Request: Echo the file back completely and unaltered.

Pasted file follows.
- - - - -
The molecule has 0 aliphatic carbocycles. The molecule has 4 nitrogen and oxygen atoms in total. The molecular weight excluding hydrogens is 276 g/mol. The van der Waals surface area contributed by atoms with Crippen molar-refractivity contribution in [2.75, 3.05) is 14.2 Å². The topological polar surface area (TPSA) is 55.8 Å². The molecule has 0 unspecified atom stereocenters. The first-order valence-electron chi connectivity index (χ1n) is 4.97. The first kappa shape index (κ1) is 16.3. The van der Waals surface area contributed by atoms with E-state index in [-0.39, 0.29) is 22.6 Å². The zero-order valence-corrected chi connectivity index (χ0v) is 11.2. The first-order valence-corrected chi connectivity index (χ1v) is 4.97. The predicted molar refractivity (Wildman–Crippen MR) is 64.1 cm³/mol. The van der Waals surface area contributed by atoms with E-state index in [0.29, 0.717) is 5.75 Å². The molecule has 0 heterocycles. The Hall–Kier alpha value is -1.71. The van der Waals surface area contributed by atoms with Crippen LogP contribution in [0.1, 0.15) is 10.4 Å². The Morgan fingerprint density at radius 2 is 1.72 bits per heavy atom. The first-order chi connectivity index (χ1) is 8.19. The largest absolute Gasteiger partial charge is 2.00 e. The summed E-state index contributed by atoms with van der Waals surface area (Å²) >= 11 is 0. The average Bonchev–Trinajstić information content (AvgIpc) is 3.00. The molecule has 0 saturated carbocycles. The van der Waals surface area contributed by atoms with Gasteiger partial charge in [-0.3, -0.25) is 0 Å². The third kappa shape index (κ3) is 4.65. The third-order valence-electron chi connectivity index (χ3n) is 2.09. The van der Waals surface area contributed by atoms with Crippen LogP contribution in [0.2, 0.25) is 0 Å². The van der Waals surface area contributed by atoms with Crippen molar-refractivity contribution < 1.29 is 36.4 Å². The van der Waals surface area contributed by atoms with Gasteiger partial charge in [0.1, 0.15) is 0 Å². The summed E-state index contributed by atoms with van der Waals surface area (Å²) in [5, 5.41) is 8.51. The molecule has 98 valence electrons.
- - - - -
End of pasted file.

The molecule has 0 aliphatic carbocycles. The molecule has 4 nitrogen and oxygen atoms in total. The molecular weight excluding hydrogens is 276 g/mol. The van der Waals surface area contributed by atoms with Crippen molar-refractivity contribution in [2.75, 3.05) is 14.2 Å². The topological polar surface area (TPSA) is 55.8 Å². The molecule has 0 unspecified atom stereocenters. The first-order valence-electron chi connectivity index (χ1n) is 4.97. The first kappa shape index (κ1) is 16.3. The van der Waals surface area contributed by atoms with E-state index in [-0.39, 0.29) is 22.6 Å². The zero-order valence-corrected chi connectivity index (χ0v) is 11.2. The first-order valence-corrected chi connectivity index (χ1v) is 4.97. The predicted molar refractivity (Wildman–Crippen MR) is 64.1 cm³/mol. The van der Waals surface area contributed by atoms with E-state index in [0.29, 0.717) is 5.75 Å². The molecule has 0 heterocycles. The Hall–Kier alpha value is -1.71. The van der Waals surface area contributed by atoms with Crippen LogP contribution in [0.1, 0.15) is 10.4 Å². The Morgan fingerprint density at radius 2 is 1.72 bits per heavy atom. The first-order chi connectivity index (χ1) is 8.19. The largest absolute Gasteiger partial charge is 2.00 e. The summed E-state index contributed by atoms with van der Waals surface area (Å²) >= 11 is 0. The average Bonchev–Trinajstić information content (AvgIpc) is 3.00. The molecule has 0 saturated carbocycles. The van der Waals surface area contributed by atoms with Gasteiger partial charge in [-0.3, -0.25) is 0 Å². The third kappa shape index (κ3) is 4.65. The third-order valence-electron chi connectivity index (χ3n) is 2.09. The van der Waals surface area contributed by atoms with Crippen LogP contribution in [0.2, 0.25) is 0 Å². The van der Waals surface area contributed by atoms with Crippen molar-refractivity contribution < 1.29 is 36.4 Å². The van der Waals surface area contributed by atoms with Gasteiger partial charge in [0.1, 0.15) is 0 Å². The summed E-state index contributed by atoms with van der Waals surface area (Å²) in [5, 5.41) is 8.51. The molecule has 98 valence electrons.